Last month J. Money published a post on Budgets Are $exy that made me think a LOT. I wrote a longish comment at the time, but the more I thought about it, the more I wanted to make it into a full post.
So here we go. I’d be interested to know if you can relate to any of this.
J.’s post was called “Millennials Don’t Want to be Millionaires?” It was written in response to a survey finding that “Two thirds (67%) [of millennials] said they would rather have a steady job with a modest income than become a millionaire with a chance of going broke within a few years.” As J. points out in the post, these survey results could just mean that millennials really value job security and a steady income—which is totally understandable.
But the question sparked another train of thought for me. Although I may be sliiiiightly too old to qualify as a millennial, I can say with a pretty high degree of certainty that if that same question had been posed to me when I was 21 or 24 or even 27, I would have (rather smugly) replied that I would never want to be a millionaire.
Let me try to explain why.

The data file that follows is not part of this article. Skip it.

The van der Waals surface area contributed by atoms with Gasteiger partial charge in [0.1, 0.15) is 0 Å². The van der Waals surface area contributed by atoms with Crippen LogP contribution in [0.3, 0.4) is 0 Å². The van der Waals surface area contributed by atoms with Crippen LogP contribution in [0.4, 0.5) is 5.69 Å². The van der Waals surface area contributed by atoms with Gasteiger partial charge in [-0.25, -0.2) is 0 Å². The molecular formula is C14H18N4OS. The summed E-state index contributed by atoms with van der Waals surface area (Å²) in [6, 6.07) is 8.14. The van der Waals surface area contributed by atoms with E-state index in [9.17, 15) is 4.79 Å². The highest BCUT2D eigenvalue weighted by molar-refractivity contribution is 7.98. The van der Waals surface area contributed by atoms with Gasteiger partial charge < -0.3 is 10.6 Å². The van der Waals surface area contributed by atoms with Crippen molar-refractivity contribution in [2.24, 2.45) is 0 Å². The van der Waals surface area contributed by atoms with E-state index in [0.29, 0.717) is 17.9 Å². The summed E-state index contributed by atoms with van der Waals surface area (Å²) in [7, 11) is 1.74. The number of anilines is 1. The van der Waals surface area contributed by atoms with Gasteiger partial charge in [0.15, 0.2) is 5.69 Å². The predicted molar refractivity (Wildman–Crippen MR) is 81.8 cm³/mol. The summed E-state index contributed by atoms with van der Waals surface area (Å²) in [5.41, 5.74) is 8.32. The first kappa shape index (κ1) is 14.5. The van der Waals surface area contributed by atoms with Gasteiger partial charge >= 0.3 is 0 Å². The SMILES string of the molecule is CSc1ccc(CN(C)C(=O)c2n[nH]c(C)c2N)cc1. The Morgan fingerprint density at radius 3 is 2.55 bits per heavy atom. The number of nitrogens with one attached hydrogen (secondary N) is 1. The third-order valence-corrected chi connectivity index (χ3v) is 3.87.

Last month I wrote a post about how in many movies and books, the rich characters are the bad guys and the poor characters are the good guys. In other words, a lot of us grew up surrounded by the concept that:
Rich = bad
Poor = good
But in addition to that, I think there’s another belief floating around out there—or at least it was floating around in my head when I was 21—about the difference between people who are actively trying to make money and people who aren’t particularly trying to. That difference, or so I felt at the time, was:
Trying to make money = shallow
Not really caring whether you make money or not = deep
There are several problems with this concept, first and foremost that it doesn’t distinguish between trying to make enough money to support yourself and your family, and trying to become rich enough to buy a private island. But it was kind of the way I thought about things when I was in college, so let’s go with it for a minute.